He is also proposing a reapportionment for the House of Representative districts. Samoa News will report in tomorrow’s edition on this proposal.
Togiola also said that during the cabinet meeting he informed directors “that it is my considered opinion that if the Senate should participate in overriding the veto of the Governor who is a popularly elected official of our government, it is my position that they too should be elected officials.”
As reflected in the telephone calls during his radio program, the governor said the selection process of the Senate continues to make it possible for one man to appoint himself a Senator, notwithstanding the desire of his county. “If we want to act like a real democracy, let's make ours a real democracy,” he added.
“Now, having said that, I suspect that scholars learned in this topic might argue — how can we be a real democracy when we still have to answer to the Secretary of the Interior and we are nothing more that an administrative fiat of the US Department of the Interior? My answer: That is ultimately the question. Isn't it? Something to continue to think about,” he said.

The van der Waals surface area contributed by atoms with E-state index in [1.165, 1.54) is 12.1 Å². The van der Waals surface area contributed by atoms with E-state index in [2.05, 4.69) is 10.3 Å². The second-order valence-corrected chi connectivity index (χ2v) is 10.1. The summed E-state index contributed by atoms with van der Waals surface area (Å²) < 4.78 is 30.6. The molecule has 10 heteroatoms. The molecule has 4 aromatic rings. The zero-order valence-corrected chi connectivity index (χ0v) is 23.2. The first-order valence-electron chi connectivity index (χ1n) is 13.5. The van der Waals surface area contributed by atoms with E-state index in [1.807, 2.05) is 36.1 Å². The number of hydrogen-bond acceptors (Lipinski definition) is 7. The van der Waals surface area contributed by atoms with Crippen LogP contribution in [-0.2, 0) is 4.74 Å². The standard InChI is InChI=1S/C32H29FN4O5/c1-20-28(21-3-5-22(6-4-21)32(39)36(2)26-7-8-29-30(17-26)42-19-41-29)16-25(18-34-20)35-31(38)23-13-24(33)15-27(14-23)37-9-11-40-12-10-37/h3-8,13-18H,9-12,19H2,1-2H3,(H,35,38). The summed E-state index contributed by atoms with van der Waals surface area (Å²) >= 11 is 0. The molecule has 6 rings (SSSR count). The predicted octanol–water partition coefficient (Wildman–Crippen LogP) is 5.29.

Togiola called on the public to think about this issue: the voters elect a governor, whose decision is then overturned by individuals who selected themselves to be the ones to serve in the senate for their county.
He suspects that the first move by the Senate is to reject his proposal and he hopes that the Senate will not reject the voters’ rights to cast their vote on the question.
The governor said it's important to him that voters are given the chance to voice their opinion via a vote. He said the senate should endorse the proposal so that voters are given the chance to voice their opinion by voting on the matter.
And if voters want senators to be voted into office, then it’s a move to the next direction of democracy but if not, then we'll leave it the current way, he said.
Togiola then urged senators to allow the more than 18,000 residents in the territory to decide on this matter, not just the 18 members of the senate.